Senate Debates Energy Bill Today

Lynne Kiesling

Hold on to your wallets; the Senate is debating the energy bill today. I actually just heard John Thune say that ethanol is a clean fuel that will lessen our dependence on foreign oil. Spare me. Ethanol is neither clean nor a silver bullet to make us self-sufficient in energy. Ethanol production is filthy, just as dirty as other manufacturing processes, particularly when you take into account the appalling effects of fertilizer runoff killing fish in the Gulf of Mexico when growing the corn for the ethanol. Why don’t the Senators from Louisiana open up a can of whup ass on this one?

Reducing dependence on foreign oil is a specious objective when you recognize that oil is traded in integrated world markets and we are not low-cost producers. So even if we reduce our oil consumption the marginal barrel of oil will still come from somewhere in the Middle East. That won’t change. Reducing our consumption would be likely to reduce oil prices (but only marginally, because China’s demand is the big price driver right now) and would be good from a conservation perspective, but it won’t change the fact that we import oil from places we don’t think we can trust.

Ethanol is nothing more than a rent-seeking wealth transfer from the distributed and disorganized drivers to the highly organized and lobby-happy large agriculture industry. Rent seeking is waste. In this case it’s waste falsely draped in the mantle of green energy and national security, but waste it is nonetheless.


16 thoughts on “Senate Debates Energy Bill Today

  1. What is this? Where is Lynne and what have you done with her? An ethanol post sans at least a few lines ranting on ADM? Perhaps all of that energy goo you must have ingested last weekend has done something to your head. Bring back the old Lynne…and if you cannot at least keep the commentary on transfers-through-the-political-process coming. With or without trademark rants on everyone’s favorite rentseeker, the Energy Bill is going to need lots and lots o’ ‘splainin.

  2. OK, you asked for it … the 800-pound gorilla in the ethanol rent-seeking slime pit is Archer Daniels Midland, rent-seekers/price fixers/corn syrup fascists to the world!

    Happy?

    BTW, because of my insulin resistance I don’t do energy goo or energy drinks; I’m a pure water girl. That may be another factor that limits me to sprint triathlons, in addition to my lame-o feet.

  3. The Louisiana delegation is obligated to the cane sugar growers, who are in turn obligated to Senators and congressmen from corn states for supporting the sugar program that maintains a constant, above market price for their sugar. The reciprocal obligation stems from the fact that the above market price for sugar in the Us sustains a market for corn sweetener that uses even more corn than ethanol production does.

  4. Oh yeah, the sugar rent seekers. How could I forget them and the venal mutual back scratching?

    And you wonder why I hate politics.

  5. Oh yeah, the sugar rent seekers. How could I forget them and the venal mutual back scratching?

    And you wonder why I hate politics.

  6. If Ethanol was a superior/cheaper substitute for diesel wouldn’t the market already be using it? If its do good why does it need government help?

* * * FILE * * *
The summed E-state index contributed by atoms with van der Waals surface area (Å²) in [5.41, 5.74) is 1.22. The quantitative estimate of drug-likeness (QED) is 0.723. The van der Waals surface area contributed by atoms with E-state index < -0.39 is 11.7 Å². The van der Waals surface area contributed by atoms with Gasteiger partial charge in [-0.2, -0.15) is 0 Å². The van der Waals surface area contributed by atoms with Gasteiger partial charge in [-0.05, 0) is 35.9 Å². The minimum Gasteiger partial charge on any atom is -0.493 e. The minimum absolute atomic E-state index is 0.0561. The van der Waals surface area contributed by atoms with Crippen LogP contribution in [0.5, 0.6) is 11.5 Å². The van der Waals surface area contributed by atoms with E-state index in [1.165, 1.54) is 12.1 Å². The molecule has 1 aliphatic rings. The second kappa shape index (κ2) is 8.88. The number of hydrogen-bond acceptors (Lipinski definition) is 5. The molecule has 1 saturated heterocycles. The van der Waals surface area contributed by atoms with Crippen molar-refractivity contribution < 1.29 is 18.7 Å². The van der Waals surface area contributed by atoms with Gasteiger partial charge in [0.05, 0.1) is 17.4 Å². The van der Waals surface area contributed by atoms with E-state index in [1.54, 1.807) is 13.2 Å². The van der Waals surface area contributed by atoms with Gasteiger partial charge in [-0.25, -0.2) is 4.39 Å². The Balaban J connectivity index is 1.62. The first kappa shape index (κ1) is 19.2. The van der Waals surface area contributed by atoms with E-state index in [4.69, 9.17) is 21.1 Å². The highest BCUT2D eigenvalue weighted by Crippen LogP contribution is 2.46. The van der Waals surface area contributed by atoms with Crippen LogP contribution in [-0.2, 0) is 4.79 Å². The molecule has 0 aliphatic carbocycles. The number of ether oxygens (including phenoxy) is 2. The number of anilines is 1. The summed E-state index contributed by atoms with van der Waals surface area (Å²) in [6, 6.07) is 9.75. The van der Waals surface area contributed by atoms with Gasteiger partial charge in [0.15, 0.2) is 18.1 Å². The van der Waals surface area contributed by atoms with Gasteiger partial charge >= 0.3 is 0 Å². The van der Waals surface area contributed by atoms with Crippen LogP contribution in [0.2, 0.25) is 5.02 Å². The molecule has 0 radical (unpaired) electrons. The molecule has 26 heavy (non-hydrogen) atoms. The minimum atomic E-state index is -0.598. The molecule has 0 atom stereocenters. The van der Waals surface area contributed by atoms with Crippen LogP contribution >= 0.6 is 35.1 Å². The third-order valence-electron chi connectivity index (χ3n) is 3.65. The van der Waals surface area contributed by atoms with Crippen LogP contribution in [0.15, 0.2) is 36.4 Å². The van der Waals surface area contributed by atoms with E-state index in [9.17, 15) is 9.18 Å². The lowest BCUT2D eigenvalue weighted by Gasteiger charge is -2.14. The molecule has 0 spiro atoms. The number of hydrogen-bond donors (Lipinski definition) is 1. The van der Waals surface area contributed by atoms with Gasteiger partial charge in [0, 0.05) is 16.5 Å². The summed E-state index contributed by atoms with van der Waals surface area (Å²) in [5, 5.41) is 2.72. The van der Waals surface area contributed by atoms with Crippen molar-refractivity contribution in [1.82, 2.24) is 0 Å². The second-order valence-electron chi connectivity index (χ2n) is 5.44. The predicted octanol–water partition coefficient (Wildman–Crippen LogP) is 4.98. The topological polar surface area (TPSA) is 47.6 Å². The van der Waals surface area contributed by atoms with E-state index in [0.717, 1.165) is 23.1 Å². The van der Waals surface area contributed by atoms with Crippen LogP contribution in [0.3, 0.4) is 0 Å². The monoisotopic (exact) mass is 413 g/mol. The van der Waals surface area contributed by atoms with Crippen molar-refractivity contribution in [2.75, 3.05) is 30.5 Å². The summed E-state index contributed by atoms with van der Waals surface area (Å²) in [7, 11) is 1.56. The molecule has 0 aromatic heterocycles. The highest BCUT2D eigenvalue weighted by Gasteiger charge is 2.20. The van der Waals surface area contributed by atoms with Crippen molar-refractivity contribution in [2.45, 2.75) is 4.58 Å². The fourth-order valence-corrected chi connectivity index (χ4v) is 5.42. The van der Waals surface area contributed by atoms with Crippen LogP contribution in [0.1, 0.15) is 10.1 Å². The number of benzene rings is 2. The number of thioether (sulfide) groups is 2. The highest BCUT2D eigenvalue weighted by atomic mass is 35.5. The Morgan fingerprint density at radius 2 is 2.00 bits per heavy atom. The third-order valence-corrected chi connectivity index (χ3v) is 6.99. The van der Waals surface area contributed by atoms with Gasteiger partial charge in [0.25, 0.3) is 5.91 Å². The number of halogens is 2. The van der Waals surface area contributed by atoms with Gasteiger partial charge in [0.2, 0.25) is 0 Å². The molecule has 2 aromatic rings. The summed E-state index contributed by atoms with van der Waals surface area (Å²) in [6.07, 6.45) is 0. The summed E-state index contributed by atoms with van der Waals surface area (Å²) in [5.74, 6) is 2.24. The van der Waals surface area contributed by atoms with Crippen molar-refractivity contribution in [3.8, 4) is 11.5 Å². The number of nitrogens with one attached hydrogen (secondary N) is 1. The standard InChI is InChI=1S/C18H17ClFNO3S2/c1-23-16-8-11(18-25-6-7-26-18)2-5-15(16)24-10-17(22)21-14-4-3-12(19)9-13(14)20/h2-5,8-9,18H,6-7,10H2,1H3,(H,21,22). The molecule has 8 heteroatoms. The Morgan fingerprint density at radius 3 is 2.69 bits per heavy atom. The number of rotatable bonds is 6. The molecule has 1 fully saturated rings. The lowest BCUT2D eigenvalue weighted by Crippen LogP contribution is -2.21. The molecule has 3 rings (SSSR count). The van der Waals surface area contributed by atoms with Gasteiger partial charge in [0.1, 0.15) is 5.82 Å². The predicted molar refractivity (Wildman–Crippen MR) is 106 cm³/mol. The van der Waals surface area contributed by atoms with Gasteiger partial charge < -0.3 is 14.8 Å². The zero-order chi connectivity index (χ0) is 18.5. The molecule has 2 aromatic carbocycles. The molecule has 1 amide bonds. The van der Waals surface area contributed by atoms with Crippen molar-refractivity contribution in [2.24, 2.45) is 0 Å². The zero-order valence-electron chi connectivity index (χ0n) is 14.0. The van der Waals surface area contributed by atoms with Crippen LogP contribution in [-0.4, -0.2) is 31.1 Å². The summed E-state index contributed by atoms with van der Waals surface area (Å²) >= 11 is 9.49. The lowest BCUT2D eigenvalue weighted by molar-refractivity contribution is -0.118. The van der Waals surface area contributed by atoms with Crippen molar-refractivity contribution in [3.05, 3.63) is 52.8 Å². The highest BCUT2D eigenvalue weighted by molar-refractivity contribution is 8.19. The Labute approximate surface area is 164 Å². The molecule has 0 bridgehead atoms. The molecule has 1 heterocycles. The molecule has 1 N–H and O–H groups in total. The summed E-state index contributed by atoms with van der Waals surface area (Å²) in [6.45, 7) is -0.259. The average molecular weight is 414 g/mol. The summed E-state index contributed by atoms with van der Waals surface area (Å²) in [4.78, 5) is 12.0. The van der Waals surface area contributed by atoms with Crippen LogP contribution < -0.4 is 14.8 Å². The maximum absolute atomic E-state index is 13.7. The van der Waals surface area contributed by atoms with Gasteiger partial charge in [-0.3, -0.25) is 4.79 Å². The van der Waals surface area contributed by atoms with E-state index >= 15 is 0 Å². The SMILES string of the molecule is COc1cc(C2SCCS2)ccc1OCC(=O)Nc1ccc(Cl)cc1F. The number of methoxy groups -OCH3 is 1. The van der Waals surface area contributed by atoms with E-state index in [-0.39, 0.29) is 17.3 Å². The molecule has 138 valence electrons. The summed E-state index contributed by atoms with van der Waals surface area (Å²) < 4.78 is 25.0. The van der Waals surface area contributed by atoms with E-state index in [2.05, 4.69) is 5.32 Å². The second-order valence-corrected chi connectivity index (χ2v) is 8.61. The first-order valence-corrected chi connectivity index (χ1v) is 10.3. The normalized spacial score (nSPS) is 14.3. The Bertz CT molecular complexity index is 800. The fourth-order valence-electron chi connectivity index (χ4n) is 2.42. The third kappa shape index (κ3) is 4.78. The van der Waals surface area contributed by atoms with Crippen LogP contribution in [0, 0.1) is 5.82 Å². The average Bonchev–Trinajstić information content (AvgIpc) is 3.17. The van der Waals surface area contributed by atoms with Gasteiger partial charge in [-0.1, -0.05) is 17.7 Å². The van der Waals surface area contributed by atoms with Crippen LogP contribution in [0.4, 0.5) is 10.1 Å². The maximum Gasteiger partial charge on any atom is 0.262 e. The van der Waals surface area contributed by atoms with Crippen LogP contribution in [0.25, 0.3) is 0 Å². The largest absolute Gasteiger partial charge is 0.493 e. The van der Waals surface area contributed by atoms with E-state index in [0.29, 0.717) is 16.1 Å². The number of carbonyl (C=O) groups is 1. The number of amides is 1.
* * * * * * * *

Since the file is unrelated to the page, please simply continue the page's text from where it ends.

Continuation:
7. Dave, gasoline blended with ethanol burns a little cleaner than gasoline straight, but until recently gasoline was so inexpensive that the only way for the government to get oil companies to blend in ethanol was to mandate it. Government assistance was also needed initially to finance ethanol infrastructure — processing plants.

    The economics have changed somewhat, because of gas prices that are higher than they were and will likely stay that way. An irony, per my post upthread: ethanol is actually more efficiently produced from sugar cane than from corn, but American sugar cane costs much more to grow than cane in Brazil and other tropical countries. So though ethanol’s economics work now for corn farmers, in a few years we could conceivably be back to where we were a couple of years ago, when domestic ethanol could not survive without large-scale government help.

  8. If you are interested in learning about a major advance in the production of ethanol that will have a major impact on what its feedstock can be and where it will likely be produced, check out http://www.brienergy.com/. They have built a small-scale pilot plant that can convert agricultural, forestry, and urban waste (including sewage) into ethanol in a fraction of the time (minutes) sugar fermentation takes (days). Its all based on using a bacterial culture to convert the syngas resulting from gasified feedstock into ethanol (while cogenerating excess green power).

  9. If you are interested in learning about a major advance in the production of ethanol that will have a major impact on what its feedstock can be and where it will likely be produced, check out http://www.brienergy.com/. They have built a small-scale pilot plant that can convert agricultural, forestry, and urban waste (including sewage) into ethanol in a fraction of the time (minutes) sugar fermentation takes (days). Its all based on using a bacterial culture to convert the syngas resulting from gasified feedstock into ethanol (while cogenerating excess green power).

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